by Scoop (June 30, 2017)
here is a colloquialism involving a rather large person who is bellowing out the words to a final song, causing some people to say the performance is an indication that something is nearing or at its conclusion. We all know the maxim and in the Land of Time there are a few industry insiders I’ve spoken with recently who, off the record, told me that for some time now, at least from a marketing and selling perspective, they believe the timeshare industry in the U.S.is rapidly approaching its demise.
So Here’s The Scoop: After careful analysis of their individual perspectives and further evaluation of some of the known facts I’m beginning to lean towards their arguments suggesting the era involving our industry’s traditional marketing and selling (M/S) process at the developer level in the U.S. could soon become a faint memory.
To be clear I’m not suggesting that there won’t be some remnant of M/S activities by U.S. developers during the years ahead. And I also believe that those U.S. owners/members who have contractual ‘use’ relationships with the big developers will have many more years to enjoy their timeshare vacations with family and friends.
On the other hand the individual working stiffs in M/S (management, too) and other supportive services in the U.S. (including ancillary companies) that do ‘business’ with those developers may not have futures that will be as bright as they once anticipated.
I make that assertion because of the ‘C’ word (consolidation); in our industry when some of the the big companies bought out the smaller ones the pond of independent timeshare developers who helped forge this industry all across the U.S. dwindled to a mere handful when compared to their ranks not that long ago.
With that in mind, and while we’re speaking of diminishing numbers, even this year’s big annual American Resort Development Association (ARDA) convention a few months ago in New Orleans, LA seems to have experienced a noticeable drop in attendance.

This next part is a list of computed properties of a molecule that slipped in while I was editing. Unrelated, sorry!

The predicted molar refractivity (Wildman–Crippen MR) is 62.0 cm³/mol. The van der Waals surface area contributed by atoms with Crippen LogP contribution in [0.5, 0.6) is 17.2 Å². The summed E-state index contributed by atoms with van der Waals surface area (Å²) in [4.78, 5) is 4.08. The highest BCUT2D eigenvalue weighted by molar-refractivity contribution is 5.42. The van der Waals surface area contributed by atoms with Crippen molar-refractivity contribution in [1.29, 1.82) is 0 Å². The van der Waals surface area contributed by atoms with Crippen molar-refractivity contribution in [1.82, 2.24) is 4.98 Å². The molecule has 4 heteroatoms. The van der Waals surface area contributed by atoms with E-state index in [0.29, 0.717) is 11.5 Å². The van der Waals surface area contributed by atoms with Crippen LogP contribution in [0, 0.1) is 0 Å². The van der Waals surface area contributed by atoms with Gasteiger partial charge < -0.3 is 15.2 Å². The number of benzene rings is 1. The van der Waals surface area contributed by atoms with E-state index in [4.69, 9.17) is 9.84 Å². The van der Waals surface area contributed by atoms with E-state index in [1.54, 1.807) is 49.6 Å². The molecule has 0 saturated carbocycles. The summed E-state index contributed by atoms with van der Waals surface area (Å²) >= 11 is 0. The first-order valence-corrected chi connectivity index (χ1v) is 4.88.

If memory serves me correctly there was a time when it was not uncommon for 3,000 – 4,000 industry folks to attend the annual affair but this year the headcount for the conference may have fallen to somewhere around 1,700 attendees.
At the same time it also appears the number of vendors that paid pretty hefty fees to travel to “The Big Easy” so they could set up & exhibit their ‘wares’ for about 10 brief hours in the ARDA Exhibit Hall this year was also down to around 70 vendors (+/-).
That number, if near correct, pales in comparison to previous years when the exhibitor count during the annual meeting was usually around 100 and 120 (+/-) merchants who set up, displayed and showcased what they could provide to our industry and developers.
Even some of the ARDA faithful who’ve often presented their companies, products and services, etc. during the yearly event were not set up as exhibitors this year, though a few C-Level Executive types from those entities may have been spotted walking about the ARDA Exhibit Hall as attendees.
Lastly, I would be remiss if I didn’t point out that it seems the “Corporate” membership numbers in ARDA are also declining and right now, from what I think was a one-time high just a few years ago of around 1,100 (+/-) total “Corporate” ARDA members – this year the number may be about half of what it once was.
So ‘if’ everything my off-the-record insiders have suggested (to me) is correct and ‘if’ what I’ve added herein today is anywhere near accurate then the big question is what does all this mean to those folks who generate their livelihood (aka: incomes) either directly or indirectly and/or in full or in part from their association with U.S. timeshare developers?
Well, I’ll leave that for those folks to determine but there’s one thing that is unquestionable, crystal-clear and happening right before all our eyes. Whether we like it or not, accept it or reject it – the U.S. timeshare industry continues its metamorphosis and that transformation will continue to have a direct cause and effect on many peeps’ incomes, well-being and their futures.
But fret not because there are also great opportunities for those who adapt to what appears to be inevitable, and right here in ‘Scoop’ we’ll soon begin exploring some of those options and the potential they’ll provide to those so inclined to seize the day.
In the meantime to those who refuse to gaze down the road ahead I leave a caveat this week via a well known line from a movie in which the incredible, award-winning actress Bette Davis, who played the role of an aging performer known as Margo Channing.
In that 1950 movie “All About Eve” ––- nominated for a record breaking 14 Academy Awards — there is a scene when Margo (Bette in her unique voice and with those “Bette Davis Eyes”) turned from the stairway, looked back towards everyone in the living room attending the cocktail party and famously said: “Fasten your seatbelts, it’s going to be a bumpy night”.
Good Luck Out There
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